“Let us not therefore judge one another any more: but judge this rather, that no man put a stumblingblock or an occasion to fall in his brother’s way.” (Romans 14:13, KJV 1900)
There was a time when, as a young man, I did some trapping. There were various ways to trap an animal. I will not go into this, but a trap is anything that will bring an animal, or a person down. Paul uses this metaphor in writing about one of the adverse effects of judging others over a variance of opinions in disputable areas.
Paul indicates that by passing judgment over one in a disputable area, you will place a stumbling block in his path. The word translated an occasion to fall the ESV translates as “hindrance in the way.” It is the Greek word skandalon, which literally refers to a “part of a trap to which a bait is attached or the snare itself” (Vines). So, in a sense, those who pronounce judgment on a believer who holds a difference of opinion in a disputable area, sets a very dangerous and hidden trap for him or her.
We need to look at this from two perspectives. First, consider the believer who feels restriction in certain areas. In this case, he may pass judgment, condemning another for exercising his liberty in the disputable area. This type of judgment can cause division, confusion regarding grace, adversely influence ministry and steal joy in a Christian’s walk. We have a prime example of how this can happen in the church. In Galatians we read of Paul confronting Peter because under pressure from the circumcision party, Peter separated himself from eating with the Gentiles (Gal 2:11-14).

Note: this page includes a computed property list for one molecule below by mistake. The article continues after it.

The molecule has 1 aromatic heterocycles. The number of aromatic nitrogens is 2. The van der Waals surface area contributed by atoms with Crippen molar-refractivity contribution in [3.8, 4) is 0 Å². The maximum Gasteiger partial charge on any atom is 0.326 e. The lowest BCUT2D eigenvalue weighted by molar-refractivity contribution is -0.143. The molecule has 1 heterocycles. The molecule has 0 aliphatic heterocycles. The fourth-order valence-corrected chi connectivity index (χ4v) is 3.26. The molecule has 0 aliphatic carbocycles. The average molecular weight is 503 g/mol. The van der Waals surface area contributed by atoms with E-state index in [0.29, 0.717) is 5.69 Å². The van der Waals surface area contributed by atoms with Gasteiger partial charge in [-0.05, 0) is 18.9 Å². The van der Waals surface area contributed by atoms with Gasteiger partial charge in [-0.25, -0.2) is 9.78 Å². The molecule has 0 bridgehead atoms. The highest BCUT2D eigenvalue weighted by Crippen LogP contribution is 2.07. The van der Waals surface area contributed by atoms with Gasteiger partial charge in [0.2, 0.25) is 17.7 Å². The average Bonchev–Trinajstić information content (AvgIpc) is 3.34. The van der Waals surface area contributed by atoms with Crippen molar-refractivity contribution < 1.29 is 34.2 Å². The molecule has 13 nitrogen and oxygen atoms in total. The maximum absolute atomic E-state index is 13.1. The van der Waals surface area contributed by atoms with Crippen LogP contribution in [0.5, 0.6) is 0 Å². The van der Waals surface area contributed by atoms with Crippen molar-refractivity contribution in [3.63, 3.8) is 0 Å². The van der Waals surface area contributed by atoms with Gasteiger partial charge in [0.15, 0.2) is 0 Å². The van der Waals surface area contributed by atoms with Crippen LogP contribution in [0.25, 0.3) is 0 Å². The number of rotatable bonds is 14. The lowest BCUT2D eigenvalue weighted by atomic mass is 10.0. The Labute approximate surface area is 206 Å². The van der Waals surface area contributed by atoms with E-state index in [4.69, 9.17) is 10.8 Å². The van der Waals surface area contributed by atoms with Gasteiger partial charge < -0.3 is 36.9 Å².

Second, consider the believer with liberty in those disputable areas. In this the one with liberty might encourage the one without liberty to violate his own personal convictions. In this case the one with restrictions could act contrary to his own conscience. Moreover, he might be enticed to dabble in areas in which he has major struggles to control. Take for instance a person who has been struggling with alcohol addiction. The one who has liberty to drink wine (in moderation) may entice the alcoholic to partake, which would take the man back into his addiction.
In these cases, both the one with liberty and the one without can both sin by the improper judgment in response to the other disputable areas. You see, the one who causes another to sin, through his own actions, sins himself. The best way to avoid this trap is to pursue the higher ground. See Paul’s conclusion, “So then let us pursue what makes for peace and for mutual upbuilding.” (Romans 14:19, ESV)